Korean car giant faces slower growth as currency tides buoy Japan rivals

Hyundai and Kia expect their lowest annual sales growth since 2003

 Chung Mong Koo, chairman and chief executive officer of Hyundai  and Kia,  arrives for a new year company meeting in Seoul, South Korea, yesterday.  Photographer: SeongJoon Cho/Bloomberg

Chung Mong Koo, chairman and chief executive officer of Hyundai and Kia, arrives for a new year company meeting in Seoul, South Korea, yesterday. Photographer: SeongJoon Cho/Bloomberg

Fri, Jan 3, 2014, 01:00

The man who led South Korea’s motor industry growth through the last decade says Hyundai and Kia Motors expect what will be their lowest annual sales growth since 2003 as the weak yen fires up Japanese rivals.

In his annual new year speech to staff, group chairman Chung Mong-koo (75) said sales at Hyundai and its smaller affiliate Kia would likely grow by just 4 per cent in 2014. Global competition was about to get tougher in an industry facing an uncertain future, he warned.

The Korean duo exports about two-thirds of its cars from South Korea, a much higher proportion than Japanese peers, making them more vulnerable to currency fluctuations. A weaker yen gives Japanese car-makers like Toyota, Honda and Nissan leeway to offer customers better deals in key export markets like the US – the same advantage that helped Hyundai and Kia after the global financial crisis of 2008.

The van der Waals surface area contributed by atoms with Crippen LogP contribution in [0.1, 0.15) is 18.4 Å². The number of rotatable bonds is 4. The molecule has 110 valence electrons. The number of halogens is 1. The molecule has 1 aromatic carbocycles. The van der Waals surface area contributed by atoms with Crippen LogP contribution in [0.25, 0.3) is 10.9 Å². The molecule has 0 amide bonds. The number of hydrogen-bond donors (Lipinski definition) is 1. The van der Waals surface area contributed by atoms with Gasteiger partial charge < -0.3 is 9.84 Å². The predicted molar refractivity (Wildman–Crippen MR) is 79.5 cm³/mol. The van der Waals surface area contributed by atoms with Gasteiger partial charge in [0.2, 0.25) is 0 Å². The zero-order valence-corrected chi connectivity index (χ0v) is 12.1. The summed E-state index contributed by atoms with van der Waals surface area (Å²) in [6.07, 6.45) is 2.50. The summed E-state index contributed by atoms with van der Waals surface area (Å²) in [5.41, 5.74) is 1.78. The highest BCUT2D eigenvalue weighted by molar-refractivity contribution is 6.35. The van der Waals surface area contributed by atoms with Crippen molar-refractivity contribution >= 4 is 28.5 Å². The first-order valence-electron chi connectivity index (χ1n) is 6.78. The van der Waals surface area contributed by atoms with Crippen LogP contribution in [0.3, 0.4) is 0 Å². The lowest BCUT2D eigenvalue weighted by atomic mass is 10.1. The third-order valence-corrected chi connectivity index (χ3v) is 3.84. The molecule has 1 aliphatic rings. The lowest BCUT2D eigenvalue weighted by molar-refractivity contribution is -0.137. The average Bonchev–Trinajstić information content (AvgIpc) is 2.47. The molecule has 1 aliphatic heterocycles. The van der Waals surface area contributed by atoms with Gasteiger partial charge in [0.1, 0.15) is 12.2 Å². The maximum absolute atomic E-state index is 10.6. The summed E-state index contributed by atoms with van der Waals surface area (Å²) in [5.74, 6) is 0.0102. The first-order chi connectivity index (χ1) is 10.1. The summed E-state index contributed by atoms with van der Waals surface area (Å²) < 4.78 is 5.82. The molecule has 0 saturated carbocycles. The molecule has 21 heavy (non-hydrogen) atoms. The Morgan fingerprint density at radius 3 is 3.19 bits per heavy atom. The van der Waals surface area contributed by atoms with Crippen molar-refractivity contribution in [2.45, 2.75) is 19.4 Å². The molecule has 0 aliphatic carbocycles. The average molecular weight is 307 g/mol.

“Competition among companies is intensifying, as the global economy has entered an era of low growth,” Mr Chung said in his traditional new year address to some 1,000 employees at Hyundai’s Seoul headquarters. “Technological convergence leads to change in the industry and adds to uncertainty.”

The won hit its highest level for more than five years yesterday against both the dollar and the yen, prompting talk in Seoul of possible government intervention in currency markets to help exporters. Shares in Hyundai and Kia, ranked fifth in the world by combined global sales, ended down 5.1 per cent and 6.1 per cent, respectively.

The yen’s fall has been stoked by Japan’s attempts to support its export industries and pull its economy out of a two-decade slump. A senior official in South Korea earlier this week expressed concerns that the country’s own exporters could be hurt as a result – motor exports typically account for close to 9 per cent of South Korea’s total.– (Reuters)